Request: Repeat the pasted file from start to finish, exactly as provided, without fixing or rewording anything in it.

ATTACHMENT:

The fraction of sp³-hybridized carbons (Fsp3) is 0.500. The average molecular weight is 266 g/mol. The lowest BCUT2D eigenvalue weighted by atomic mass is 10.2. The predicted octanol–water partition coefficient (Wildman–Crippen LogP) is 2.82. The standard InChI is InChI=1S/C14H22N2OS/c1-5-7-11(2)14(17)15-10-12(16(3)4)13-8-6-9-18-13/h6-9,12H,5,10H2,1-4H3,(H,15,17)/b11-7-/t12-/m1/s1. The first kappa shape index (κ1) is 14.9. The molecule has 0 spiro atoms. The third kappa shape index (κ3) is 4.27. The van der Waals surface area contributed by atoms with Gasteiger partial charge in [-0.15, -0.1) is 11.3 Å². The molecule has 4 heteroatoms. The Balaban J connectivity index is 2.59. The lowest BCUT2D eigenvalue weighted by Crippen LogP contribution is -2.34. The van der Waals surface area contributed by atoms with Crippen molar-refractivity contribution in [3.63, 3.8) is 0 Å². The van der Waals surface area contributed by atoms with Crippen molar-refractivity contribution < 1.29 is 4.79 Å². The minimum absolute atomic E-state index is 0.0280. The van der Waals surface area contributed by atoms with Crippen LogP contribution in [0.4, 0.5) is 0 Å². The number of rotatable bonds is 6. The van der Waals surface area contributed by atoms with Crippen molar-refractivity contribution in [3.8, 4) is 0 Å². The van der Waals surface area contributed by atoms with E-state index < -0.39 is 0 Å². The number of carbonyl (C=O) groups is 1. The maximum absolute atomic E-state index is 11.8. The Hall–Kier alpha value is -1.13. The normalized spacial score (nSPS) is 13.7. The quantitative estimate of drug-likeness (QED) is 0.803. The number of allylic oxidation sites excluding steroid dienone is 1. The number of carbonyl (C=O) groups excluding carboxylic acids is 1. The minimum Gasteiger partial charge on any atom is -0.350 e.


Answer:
The fraction of sp³-hybridized carbons (Fsp3) is 0.500. The average molecular weight is 266 g/mol. The lowest BCUT2D eigenvalue weighted by atomic mass is 10.2. The predicted octanol–water partition coefficient (Wildman–Crippen LogP) is 2.82. The standard InChI is InChI=1S/C14H22N2OS/c1-5-7-11(2)14(17)15-10-12(16(3)4)13-8-6-9-18-13/h6-9,12H,5,10H2,1-4H3,(H,15,17)/b11-7-/t12-/m1/s1. The first kappa shape index (κ1) is 14.9. The molecule has 0 spiro atoms. The third kappa shape index (κ3) is 4.27. The van der Waals surface area contributed by atoms with Gasteiger partial charge in [-0.15, -0.1) is 11.3 Å². The molecule has 4 heteroatoms. The Balaban J connectivity index is 2.59. The lowest BCUT2D eigenvalue weighted by Crippen LogP contribution is -2.34. The van der Waals surface area contributed by atoms with Crippen molar-refractivity contribution in [3.63, 3.8) is 0 Å². The van der Waals surface area contributed by atoms with Crippen molar-refractivity contribution < 1.29 is 4.79 Å². The minimum absolute atomic E-state index is 0.0280. The van der Waals surface area contributed by atoms with Crippen LogP contribution in [0.4, 0.5) is 0 Å². The number of rotatable bonds is 6. The van der Waals surface area contributed by atoms with Crippen molar-refractivity contribution in [3.8, 4) is 0 Å². The van der Waals surface area contributed by atoms with E-state index < -0.39 is 0 Å². The number of carbonyl (C=O) groups is 1. The maximum absolute atomic E-state index is 11.8. The Hall–Kier alpha value is -1.13. The normalized spacial score (nSPS) is 13.7. The quantitative estimate of drug-likeness (QED) is 0.803. The number of allylic oxidation sites excluding steroid dienone is 1. The number of carbonyl (C=O) groups excluding carboxylic acids is 1. The minimum Gasteiger partial charge on any atom is -0.350 e.